Why submarines are a game changer. Ballistic missile submarines can act as first- or second-strike weapons. Because submarines are hard to detect, they can be used to launch a first strike with little or no warning. As a second-strike weapon, they are more likely than land-based missiles to survive an enemy first strike and be able to retaliate. But regardless of whether they are intended to fulfill a first- or second-strike role, ballistic missile submarines deployed on deep-water deterrence patrols are not compatible with China’s current nuclear posture and will contravene the very foundations of China’s “No First Use” pledge: The storage of warheads will be decentralized; warheads will be mated with missiles; missiles will be on a higher level of alert than other components of the nuclear arsenal; and targeting data will be stored onboard the submarines.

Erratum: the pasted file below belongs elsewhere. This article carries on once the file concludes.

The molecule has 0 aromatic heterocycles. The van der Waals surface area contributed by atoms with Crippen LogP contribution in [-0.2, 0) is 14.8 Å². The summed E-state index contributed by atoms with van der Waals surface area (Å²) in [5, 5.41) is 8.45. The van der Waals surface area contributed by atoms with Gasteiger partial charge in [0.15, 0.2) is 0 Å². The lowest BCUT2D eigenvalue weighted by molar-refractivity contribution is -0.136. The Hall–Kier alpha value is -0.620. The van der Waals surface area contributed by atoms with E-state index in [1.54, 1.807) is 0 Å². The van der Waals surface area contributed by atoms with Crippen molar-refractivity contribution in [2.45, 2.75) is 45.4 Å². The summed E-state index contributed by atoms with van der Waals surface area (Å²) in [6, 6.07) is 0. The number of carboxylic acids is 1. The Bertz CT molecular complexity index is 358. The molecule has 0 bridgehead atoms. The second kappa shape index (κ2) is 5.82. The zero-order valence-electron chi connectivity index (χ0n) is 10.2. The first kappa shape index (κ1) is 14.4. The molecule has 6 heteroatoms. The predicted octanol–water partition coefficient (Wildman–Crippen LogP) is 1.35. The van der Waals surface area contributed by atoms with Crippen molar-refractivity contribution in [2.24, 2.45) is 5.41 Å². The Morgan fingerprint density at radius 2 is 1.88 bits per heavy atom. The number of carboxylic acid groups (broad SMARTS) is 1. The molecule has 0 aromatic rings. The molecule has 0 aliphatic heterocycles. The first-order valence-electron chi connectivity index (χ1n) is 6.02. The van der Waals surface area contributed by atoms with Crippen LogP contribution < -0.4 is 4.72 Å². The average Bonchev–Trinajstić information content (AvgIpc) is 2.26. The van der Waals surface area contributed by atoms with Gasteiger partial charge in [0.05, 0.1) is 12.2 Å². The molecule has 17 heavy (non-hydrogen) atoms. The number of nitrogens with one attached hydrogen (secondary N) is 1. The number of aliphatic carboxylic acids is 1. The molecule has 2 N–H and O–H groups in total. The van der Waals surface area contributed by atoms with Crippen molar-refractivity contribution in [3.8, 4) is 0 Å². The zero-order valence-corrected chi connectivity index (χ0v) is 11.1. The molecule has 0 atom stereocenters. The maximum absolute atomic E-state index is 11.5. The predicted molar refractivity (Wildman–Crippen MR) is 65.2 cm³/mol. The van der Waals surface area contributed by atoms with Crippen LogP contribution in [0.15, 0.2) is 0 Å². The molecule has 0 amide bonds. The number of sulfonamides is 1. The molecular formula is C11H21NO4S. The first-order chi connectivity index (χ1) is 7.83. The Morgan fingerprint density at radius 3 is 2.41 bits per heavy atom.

However, submarine-launched ballistic missiles are arguably the most efficient way of deploying nuclear weapons for any country that wants a credible deterrent. All of the legally recognized nuclear powers except China possess and deploy nuclear-armed submarines, and other nuclear states are increasingly looking to submarines to provide the foundations of their nuclear deterrent. Even the United States has argued that its submarine forces are so effective that they alone could counter the Russian nuclear threat. China is looking to field five Type 094 submarines in the very near future, each armed with a dozen missiles and deployed in a similar fashion to the United Kingdom’s Continuous At Sea Deterrence program, which always has at least one submarine on patrol. Arms control expert Jeffrey Lewis calculates that each Chinese sub is able to conduct patrols lasting approximately 60 days, or about 300 days total for all five submarines, which provides near-continuous at-sea deterrence (the time required to refit each submarine after its patrol may hinder year-round coverage). This would ensure a high survivability rate of nuclear weapons (even while taking account of claims that the Type 094 is not the quietest submarine) and a force comparable with other states’ recognized survivable forces.